Planet ‘far away’ on climate goals: study Satellite image of ship tracks, clouds created by the exhaust of ship smokestacks. Image: NASA This document is subject to copyright. Apart from any fair dealing for the purpose of private study or research, no part may be reproduced without the written permission. The content is provided for information purposes only. © 2011 PhysOrg.com (PhysOrg.com) — A new report published in Nature Climate Change, by an international group of scientists, suggests that the goal of holding the average global temperature increase (due mainly to carbon emissions) to 2° C, that the United Nations agreed on at separate meetings in 2009/10, can still be reached, but it’s going to take an unprecedented effort by virtually all of the major countries of the world. More information: Emission pathways consistent with a 2 °C global temperature limit, Nature Climate Change (2011) doi:10.1038/nclimate1258In recent years, international climate policy has increasingly focused on limiting temperature rise, as opposed to achieving greenhouse-gas-concentration-related objectives. The agreements reached at the United Nations Framework Convention on Climate Change conference in Cancun in 2010 recognize that countries should take urgent action to limit the increase in global average temperature to less than 2 °C relative to pre-industrial levels. If this is to be achieved, policymakers need robust information about the amounts of future greenhouse-gas emissions that are consistent with such temperature limits. This, in turn, requires an understanding of both the technical and economic implications of reducing emissions and the processes that link emissions to temperature. Here we consider both of these aspects by reanalysing a large set of published emission scenarios from integrated assessment models in a risk-based climate modelling framework. We find that in the set of scenarios with a ‘likely’ (greater than 66%) chance of staying below 2 °C, emissions peak between 2010 and 2020 and fall to a median level of 44 Gt of CO2 equivalent in 2020 (compared with estimated median emissions across the scenario set of 48 Gt of CO2 equivalent in 2010). Our analysis confirms that if the mechanisms needed to enable an early peak in global emissions followed by steep reductions are not put in place, there is a significant risk that the 2 °C target will not be achieved. The group, comprised of European, Japanese, Chinese and Australian scientists and researchers, and led by Joeri Rogelj, has been studying the published literature comparing current and projected rates of carbon emissions and has correlated those numbers with an expected rise in global temperatures as a result. They then set up scenarios (using modeling developed by Malte Meinshausen) where they tried to predict likely outcomes (defined as a 66% or better chance) of average global temperatures peaking at or below the 2 degree goal given defined reductions in carbon emissions within certain timeframes. In so doing they found that in order to meet the 2 degree ceiling goal, carbon emissions would have to peak sometime between now and 2020, and then would need to immediately fall thereafter, at least to a median level of 44 Gt (gigatonnes or billion tonnes) of CO2 equivalent in 2020. And it doesn’t stop there, levels would have to continue falling, to around 20 Gt by 2050.And while the group says it believes reaching these goals is possible, it’s clear that drastic action will need to be taken as last year’s estimates of carbon emissions was around 48 Gt, and based on the way things are going presently, many experts fear carbon emissions will increase to 56 Gt by 2020. As part of presenting their findings, the group laid out scenarios that they believe if followed, would result in meeting the 2 degree ceiling. These would generally include replacing carbon emitters (mainly coal) with energy producers that are based on solar photovoltaic, wind and biomass technologies.Also of concern are increases in regional temperatures, which are uneven due to the Earth being covered mostly in cold water. As the Earth warms up, temperatures over landmasses heat up far more quickly than they do over the oceans, thus, temperatures for some places such as parts of Africa, the Arctic, Canada and Eurasia, which are already seeing spikes, are likely to continue to do so. Some experts warn these areas might see the 2 degree threshold in just ten or twenty years.The next round of talks is scheduled to begin next month in Durban, South Africa, and some members of the research team are already speaking out, suggesting that unless immediate action is taken, the opportunity of meeting the 2 degree ceiling could slip away. Citation: Report: Holding global warming to 2C increase still possible if nations act (2011, October 24) retrieved 18 August 2019 from https://phys.org/news/2011-10-global-2c-nations.html Explore further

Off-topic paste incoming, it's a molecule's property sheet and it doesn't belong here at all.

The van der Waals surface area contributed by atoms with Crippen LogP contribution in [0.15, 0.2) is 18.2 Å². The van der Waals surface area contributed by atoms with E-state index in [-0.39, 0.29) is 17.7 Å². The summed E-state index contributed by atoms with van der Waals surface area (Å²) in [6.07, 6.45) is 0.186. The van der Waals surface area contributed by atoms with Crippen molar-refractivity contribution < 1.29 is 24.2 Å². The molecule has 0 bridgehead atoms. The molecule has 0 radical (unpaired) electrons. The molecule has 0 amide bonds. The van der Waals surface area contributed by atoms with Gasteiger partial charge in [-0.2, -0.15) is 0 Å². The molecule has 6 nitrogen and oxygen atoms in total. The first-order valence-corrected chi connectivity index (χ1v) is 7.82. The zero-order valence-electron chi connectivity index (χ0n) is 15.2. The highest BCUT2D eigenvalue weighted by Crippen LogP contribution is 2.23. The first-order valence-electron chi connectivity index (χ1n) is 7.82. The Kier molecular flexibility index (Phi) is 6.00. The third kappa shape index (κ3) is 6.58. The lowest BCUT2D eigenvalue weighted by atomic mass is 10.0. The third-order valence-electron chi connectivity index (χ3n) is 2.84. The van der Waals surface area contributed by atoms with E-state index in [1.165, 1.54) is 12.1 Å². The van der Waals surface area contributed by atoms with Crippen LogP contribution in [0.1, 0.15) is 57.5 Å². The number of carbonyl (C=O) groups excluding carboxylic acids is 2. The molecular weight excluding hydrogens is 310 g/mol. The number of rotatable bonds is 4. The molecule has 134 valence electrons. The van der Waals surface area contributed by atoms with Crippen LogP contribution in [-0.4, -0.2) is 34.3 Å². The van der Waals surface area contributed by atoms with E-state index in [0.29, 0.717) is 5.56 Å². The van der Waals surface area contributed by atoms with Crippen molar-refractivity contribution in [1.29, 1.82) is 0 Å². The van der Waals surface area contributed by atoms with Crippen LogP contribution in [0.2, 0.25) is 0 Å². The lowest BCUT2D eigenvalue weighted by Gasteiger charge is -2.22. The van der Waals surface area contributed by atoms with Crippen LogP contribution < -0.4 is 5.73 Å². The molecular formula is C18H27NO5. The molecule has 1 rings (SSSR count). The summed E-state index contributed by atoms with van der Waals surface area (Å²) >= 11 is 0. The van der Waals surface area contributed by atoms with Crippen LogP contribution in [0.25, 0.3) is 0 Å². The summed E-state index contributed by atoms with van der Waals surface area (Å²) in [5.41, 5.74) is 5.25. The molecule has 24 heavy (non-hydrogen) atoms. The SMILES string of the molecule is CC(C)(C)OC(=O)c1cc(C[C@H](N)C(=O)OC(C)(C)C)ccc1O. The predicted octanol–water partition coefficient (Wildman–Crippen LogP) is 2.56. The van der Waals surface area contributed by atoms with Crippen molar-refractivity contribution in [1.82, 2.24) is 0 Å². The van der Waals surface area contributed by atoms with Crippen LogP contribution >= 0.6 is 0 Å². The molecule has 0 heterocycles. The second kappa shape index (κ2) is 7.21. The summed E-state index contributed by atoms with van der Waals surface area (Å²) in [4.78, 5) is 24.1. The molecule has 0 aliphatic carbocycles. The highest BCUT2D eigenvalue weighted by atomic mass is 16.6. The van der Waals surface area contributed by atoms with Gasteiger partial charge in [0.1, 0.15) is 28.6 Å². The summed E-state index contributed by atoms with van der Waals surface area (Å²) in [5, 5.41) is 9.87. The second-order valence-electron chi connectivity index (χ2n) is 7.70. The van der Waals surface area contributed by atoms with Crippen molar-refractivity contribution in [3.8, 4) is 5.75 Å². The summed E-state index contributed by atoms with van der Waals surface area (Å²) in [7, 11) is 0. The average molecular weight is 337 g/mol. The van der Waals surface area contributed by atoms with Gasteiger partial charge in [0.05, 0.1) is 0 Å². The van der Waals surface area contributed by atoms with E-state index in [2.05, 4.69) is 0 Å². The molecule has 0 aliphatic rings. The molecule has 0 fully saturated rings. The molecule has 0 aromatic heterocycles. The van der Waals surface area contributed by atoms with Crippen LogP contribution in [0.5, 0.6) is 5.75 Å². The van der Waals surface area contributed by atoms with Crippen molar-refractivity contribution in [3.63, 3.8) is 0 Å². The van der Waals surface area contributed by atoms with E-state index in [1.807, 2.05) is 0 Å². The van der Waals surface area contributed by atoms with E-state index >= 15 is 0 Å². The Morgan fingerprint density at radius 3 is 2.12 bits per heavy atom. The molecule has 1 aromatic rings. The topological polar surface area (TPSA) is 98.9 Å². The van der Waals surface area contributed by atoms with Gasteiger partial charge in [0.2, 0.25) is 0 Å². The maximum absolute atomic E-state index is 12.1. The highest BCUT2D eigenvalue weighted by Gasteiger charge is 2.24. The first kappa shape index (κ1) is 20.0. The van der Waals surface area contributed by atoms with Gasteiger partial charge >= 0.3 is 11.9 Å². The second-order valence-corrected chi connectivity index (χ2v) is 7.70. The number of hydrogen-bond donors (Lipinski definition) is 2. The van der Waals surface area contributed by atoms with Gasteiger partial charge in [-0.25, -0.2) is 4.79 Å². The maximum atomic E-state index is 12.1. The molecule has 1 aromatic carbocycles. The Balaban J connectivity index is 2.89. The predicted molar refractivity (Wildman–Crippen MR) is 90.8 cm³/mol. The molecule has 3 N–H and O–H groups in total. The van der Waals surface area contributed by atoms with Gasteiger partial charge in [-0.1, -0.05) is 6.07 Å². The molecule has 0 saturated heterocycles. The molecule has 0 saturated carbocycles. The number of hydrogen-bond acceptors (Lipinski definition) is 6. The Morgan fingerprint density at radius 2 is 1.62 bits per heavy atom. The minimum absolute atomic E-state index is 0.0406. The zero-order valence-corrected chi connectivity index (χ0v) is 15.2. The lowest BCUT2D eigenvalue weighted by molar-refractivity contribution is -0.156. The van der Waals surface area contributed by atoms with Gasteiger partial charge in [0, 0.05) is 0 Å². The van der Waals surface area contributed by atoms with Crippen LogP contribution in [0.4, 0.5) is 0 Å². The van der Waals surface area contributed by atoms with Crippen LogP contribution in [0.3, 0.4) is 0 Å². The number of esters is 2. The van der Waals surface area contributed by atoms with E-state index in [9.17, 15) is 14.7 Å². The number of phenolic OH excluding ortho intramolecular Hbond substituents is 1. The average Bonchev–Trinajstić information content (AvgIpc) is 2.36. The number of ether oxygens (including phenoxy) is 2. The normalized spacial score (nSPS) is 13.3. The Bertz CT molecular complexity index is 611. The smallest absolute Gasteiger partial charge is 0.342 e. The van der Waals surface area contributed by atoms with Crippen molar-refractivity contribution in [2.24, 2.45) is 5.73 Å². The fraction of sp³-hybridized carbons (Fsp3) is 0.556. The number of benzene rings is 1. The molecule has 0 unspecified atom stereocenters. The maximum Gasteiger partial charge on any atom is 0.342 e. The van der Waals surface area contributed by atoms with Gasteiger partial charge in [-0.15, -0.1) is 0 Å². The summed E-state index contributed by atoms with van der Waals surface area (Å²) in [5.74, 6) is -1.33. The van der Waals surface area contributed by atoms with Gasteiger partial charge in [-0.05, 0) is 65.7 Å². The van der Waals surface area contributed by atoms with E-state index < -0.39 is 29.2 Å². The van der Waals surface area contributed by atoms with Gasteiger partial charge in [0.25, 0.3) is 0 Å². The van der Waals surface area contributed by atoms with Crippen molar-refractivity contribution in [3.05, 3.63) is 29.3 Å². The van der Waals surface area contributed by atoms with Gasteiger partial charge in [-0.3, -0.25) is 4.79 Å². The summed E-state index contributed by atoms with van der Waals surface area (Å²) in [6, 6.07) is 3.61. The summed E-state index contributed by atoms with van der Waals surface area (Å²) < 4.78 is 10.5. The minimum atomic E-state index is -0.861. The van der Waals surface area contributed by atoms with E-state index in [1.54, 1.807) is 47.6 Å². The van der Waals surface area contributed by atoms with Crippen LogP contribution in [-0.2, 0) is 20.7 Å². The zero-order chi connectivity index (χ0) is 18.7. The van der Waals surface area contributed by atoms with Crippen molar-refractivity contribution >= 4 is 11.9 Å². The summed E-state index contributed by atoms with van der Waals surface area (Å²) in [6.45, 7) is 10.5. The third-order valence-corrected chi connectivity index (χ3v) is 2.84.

High-voltage power lines are a source of UV light due to a build-up of ionized gas—when it suddenly dissipates, flashes of UV light are emitted. The larger the buildup and release the larger the flash. Power companies try to minimize such build-ups as they indicate a loss of power, or inefficiencies in a line—they use special goggles to find and repair large problem areas. Normally people only become aware of the flashes when they hear cracking or popping noises, particularly in winter.Many animals (approximately 35 known species) on the other hand, are able to see UV light in all its glory, and most of them appear to find it alarming in power cables. It tends to cause fragmenting of species, problems with grazing and a reduction in populations. Prior to this study, it was thought that perhaps animals avoided power line paths due to the openness of the terrain created when trees are removed. In this new effort, the researchers note that one species of animal, reindeer, appear to be particularly sensitive to the UV light. Not only can they see UV light (normally used to help find plants buried beneath snow) but their eyes are particularly sensitive to it because of the long dark winters. They see the UV light as random flashes lighting up the area (made worse when it bounces off snow and ice) accompanied by popping noises. It’s enough to cause the animals to stay away from lines and structures—they won’t walk under them, leaving them cut off from land on the other side. The problem has caused herders in Norway to be at odds with power companies over construction of new lines.Scientists have noted a tendency for animals to avoid power lines in places all over the globe, but were confused as to why—power lines are high enough to avoid contact and few people are around once they are put up. Some have suggested it was due to clear cutting vegetation, but animals in areas where there is little vegetation to begin with (such as reindeer habitat) have avoided them as well. More studies will have to be done to conclusively prove that it’s UV light, but at this point, it appears likely. © 2014 Phys.org This document is subject to copyright. Apart from any fair dealing for the purpose of private study or research, no part may be reproduced without the written permission. The content is provided for information purposes only. Researchers find UV sensitivity in wide range of mammals More information: Tyler, N., Stokkan, K.-A., Hogg, C., Nellemann, C., Vistnes, A.-I. and Jeffery, G. (2014), Ultraviolet Vision and Avoidance of Power Lines in Birds and Mammals. Conservation Biology. doi: 10.1111/cobi.12262 Credit: Tony Boon/Wikipedia Journal information: Conservation Biology Explore further Citation: Researchers suggest wild animals avoid power lines due to UV light emittance (2014, March 13) retrieved 18 August 2019 from https://phys.org/news/2014-03-wild-animals-power-lines-due.html (Phys.org) —A team of researchers from several institutions in the U.K. and Norway has published a paper in the journal Conservation Biology suggesting that the reason wild animals avoid power lines is because they are bothered by visible UV light. Humans cannot see UV light, and have thus been mystified as to why deer and other animals avoid power lines and the sometimes large frameworks that hold them.